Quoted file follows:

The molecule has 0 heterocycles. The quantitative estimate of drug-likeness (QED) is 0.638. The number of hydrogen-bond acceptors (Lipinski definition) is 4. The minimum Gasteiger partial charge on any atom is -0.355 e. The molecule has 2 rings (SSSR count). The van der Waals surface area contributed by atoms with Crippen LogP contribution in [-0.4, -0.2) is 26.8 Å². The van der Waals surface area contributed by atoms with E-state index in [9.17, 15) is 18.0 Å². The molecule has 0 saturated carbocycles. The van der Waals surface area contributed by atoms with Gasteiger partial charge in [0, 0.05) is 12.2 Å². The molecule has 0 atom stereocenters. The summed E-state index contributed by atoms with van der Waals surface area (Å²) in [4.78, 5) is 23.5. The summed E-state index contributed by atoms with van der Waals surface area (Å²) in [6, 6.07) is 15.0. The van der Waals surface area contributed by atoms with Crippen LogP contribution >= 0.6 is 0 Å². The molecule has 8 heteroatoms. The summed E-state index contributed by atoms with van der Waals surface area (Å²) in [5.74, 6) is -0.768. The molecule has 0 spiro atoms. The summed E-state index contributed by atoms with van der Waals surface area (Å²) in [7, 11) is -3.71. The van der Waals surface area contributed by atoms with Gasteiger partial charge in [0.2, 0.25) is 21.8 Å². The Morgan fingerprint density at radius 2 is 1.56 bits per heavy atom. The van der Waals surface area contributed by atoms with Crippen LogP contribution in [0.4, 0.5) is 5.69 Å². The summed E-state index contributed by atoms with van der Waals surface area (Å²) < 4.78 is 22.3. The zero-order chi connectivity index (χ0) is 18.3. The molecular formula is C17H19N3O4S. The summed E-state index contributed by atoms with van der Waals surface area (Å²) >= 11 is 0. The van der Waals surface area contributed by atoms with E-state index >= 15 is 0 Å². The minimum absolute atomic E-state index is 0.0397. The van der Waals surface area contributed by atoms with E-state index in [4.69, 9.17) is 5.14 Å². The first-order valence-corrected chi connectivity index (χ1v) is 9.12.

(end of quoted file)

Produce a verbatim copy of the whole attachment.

The molecule has 0 heterocycles. The quantitative estimate of drug-likeness (QED) is 0.638. The number of hydrogen-bond acceptors (Lipinski definition) is 4. The minimum Gasteiger partial charge on any atom is -0.355 e. The molecule has 2 rings (SSSR count). The van der Waals surface area contributed by atoms with Crippen LogP contribution in [-0.4, -0.2) is 26.8 Å². The van der Waals surface area contributed by atoms with E-state index in [9.17, 15) is 18.0 Å². The molecule has 0 saturated carbocycles. The van der Waals surface area contributed by atoms with Gasteiger partial charge in [0, 0.05) is 12.2 Å². The molecule has 0 atom stereocenters. The summed E-state index contributed by atoms with van der Waals surface area (Å²) in [4.78, 5) is 23.5. The summed E-state index contributed by atoms with van der Waals surface area (Å²) in [6, 6.07) is 15.0. The van der Waals surface area contributed by atoms with Crippen LogP contribution >= 0.6 is 0 Å². The molecule has 8 heteroatoms. The summed E-state index contributed by atoms with van der Waals surface area (Å²) in [5.74, 6) is -0.768. The molecule has 0 spiro atoms. The summed E-state index contributed by atoms with van der Waals surface area (Å²) in [7, 11) is -3.71. The van der Waals surface area contributed by atoms with Gasteiger partial charge in [0.2, 0.25) is 21.8 Å². The Morgan fingerprint density at radius 2 is 1.56 bits per heavy atom. The van der Waals surface area contributed by atoms with Crippen LogP contribution in [0.4, 0.5) is 5.69 Å². The summed E-state index contributed by atoms with van der Waals surface area (Å²) < 4.78 is 22.3. The zero-order chi connectivity index (χ0) is 18.3. The molecular formula is C17H19N3O4S. The summed E-state index contributed by atoms with van der Waals surface area (Å²) >= 11 is 0. The van der Waals surface area contributed by atoms with E-state index >= 15 is 0 Å². The minimum absolute atomic E-state index is 0.0397. The van der Waals surface area contributed by atoms with E-state index in [4.69, 9.17) is 5.14 Å². The first-order valence-corrected chi connectivity index (χ1v) is 9.12.